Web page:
By MICHAEL GINGOLD
The evolution of the human body is the central theme of CRIMES OF THE FUTURE (now available to rent on VOD in Canada, with Blu-ray/DVD availability next Tuesday, August 9), David Cronenberg’s return to visceral fantasy-horror. Emblematic of that theme is Lang Dotrice (Scott Speedman), leader of a group of people who have modified their digestive systems to allow themselves to consume plastics. As the movie (reviewed here) opens, Lang’s young son demonstrates a natural ability to eat such materials–but his mother and Lang’s ex-wife kills him for it. That sets in motion a scenario encompassing Saul Tenser (Viggo Mortensen) and his partner Caprice (Léa Seydoux), who perform automated surgeries on Saul’s body as performance art; and Wippet (Don McKellar) and Timlin (Kristen Stewart), agents from the National Organ Registry. Speedman speaks with us below about his role, working with Cronenberg and more; you can read our interview with Mortensen and Seydoux here.
This is your first film with Cronenberg, but had you been following his work previously?
Yeah, to a certain degree, absolutely. Really, when you’re a kid growing up in Canada, and things like THE DEAD ZONE are on TV all the time, you consume those types of movies way too young. And then when I came into being an actor, I definitely started to watch more. People would show me THE FLY, obviously, and I saw Viggo’s movies, EASTERN PROMISES and A HISTORY OF VIOLENCE. They were very different, and I admired those movies and his performances. So I was really dying to work with David. I’m dying to work with anyone who’s at that level, so when CRIMES OF THE FUTURE came across my desk, I was super-excited.
How did you respond to the script and the Lang Dotrice part when you first read them?
I was blown away by the role, first of all. I was really, really taken with it, and I was scared of it; he’s a very vulnerable character, a very explosive character, a very edgy character, and I knew it was going to be quite a journey to go on with him. But the more I started to work on it, I also saw a very fun part to play, so I was super-excited about that. And then the world David was creating, that’s what put me at ease. With another young director, a first-timer, I might not have been so confident that they would be able to pull off this world they were envisioning. But with David, I knew I was in good hands, and he would let me go to dive in there and do what I do.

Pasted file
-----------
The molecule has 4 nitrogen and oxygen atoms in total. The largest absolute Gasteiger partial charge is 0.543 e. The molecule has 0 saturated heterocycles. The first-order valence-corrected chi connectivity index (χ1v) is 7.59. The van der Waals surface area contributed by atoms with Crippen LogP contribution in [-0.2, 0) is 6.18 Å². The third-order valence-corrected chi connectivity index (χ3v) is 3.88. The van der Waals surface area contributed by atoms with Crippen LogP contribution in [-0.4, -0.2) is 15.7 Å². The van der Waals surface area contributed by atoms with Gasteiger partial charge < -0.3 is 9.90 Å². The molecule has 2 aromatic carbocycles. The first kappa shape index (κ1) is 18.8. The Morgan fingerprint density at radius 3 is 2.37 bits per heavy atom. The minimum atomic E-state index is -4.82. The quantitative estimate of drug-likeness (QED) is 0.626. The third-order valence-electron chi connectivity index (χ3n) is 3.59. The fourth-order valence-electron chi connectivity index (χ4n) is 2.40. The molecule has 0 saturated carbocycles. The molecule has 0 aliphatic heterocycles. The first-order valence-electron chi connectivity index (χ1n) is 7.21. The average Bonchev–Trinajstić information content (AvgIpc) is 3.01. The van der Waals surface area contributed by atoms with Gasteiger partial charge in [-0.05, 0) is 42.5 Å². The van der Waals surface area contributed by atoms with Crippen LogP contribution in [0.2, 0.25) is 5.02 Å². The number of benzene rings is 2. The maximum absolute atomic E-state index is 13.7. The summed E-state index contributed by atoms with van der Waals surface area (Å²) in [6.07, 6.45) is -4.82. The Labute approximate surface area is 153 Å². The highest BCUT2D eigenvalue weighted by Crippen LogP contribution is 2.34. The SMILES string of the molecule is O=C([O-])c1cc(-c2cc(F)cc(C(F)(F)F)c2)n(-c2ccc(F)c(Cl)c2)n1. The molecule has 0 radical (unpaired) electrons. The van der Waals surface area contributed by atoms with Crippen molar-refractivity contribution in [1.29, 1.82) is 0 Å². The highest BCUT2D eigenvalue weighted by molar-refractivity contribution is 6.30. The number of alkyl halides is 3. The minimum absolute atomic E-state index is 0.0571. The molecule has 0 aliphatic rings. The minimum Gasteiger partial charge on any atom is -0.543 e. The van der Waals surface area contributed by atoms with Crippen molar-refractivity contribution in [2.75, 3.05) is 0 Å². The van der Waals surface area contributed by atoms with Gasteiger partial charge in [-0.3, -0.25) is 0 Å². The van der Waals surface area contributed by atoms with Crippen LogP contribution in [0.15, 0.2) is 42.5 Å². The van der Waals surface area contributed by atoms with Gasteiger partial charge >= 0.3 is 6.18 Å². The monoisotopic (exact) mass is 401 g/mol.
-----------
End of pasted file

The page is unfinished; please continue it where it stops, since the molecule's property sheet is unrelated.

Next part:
It was a very surprising experience, working with David. He’s nothing like I imagined. I thought he was going to be this edgy auteur type, very controlling, and he wasn’t that way at all. He was very easygoing–one take, two takes, no storyboards, nothing like that. Just kind of came in and watched us rehearse, then he went and talked to the DP and the camera operator and they figured out how they were going to shoot it. It was very relaxed, which was surprising to me.
Are you a father yourself, and if so, how did that feed into the way you approached this role?
I actually had my first kid a month after I returned from the movie, so it was very interesting to think about, not even how I would have played it differently, but just what that would have done to me as a father. It would obviously have added certain elements to it. My girlfriend was in her third trimester while I was shooting this, so it was more about using my imagination about that kind of stuff. Now, of course, I have more instinctually within myself about what it is to have a child and what it would mean to lose them.
How was it shooting in Greece, in all those odd locations?
There were many highlights on this movie, and that was one of them. What was cool for David, not to speak for him, but this movie was written for Toronto in 1998, and thinking about it now, that would be very difficult to shoot, and it would have a completely different visual style, because in Greece you can just set up the camera and not have to change the graffiti or the dilapidated buildings or the way the ancient part of the city is crumbling. It added this texture and tone to the movie that was unforeseen. Toronto is a very young city, comparatively—a lot of condos and glass and so on—so it would be very tricky to shoot there in the same way, and get the same feel.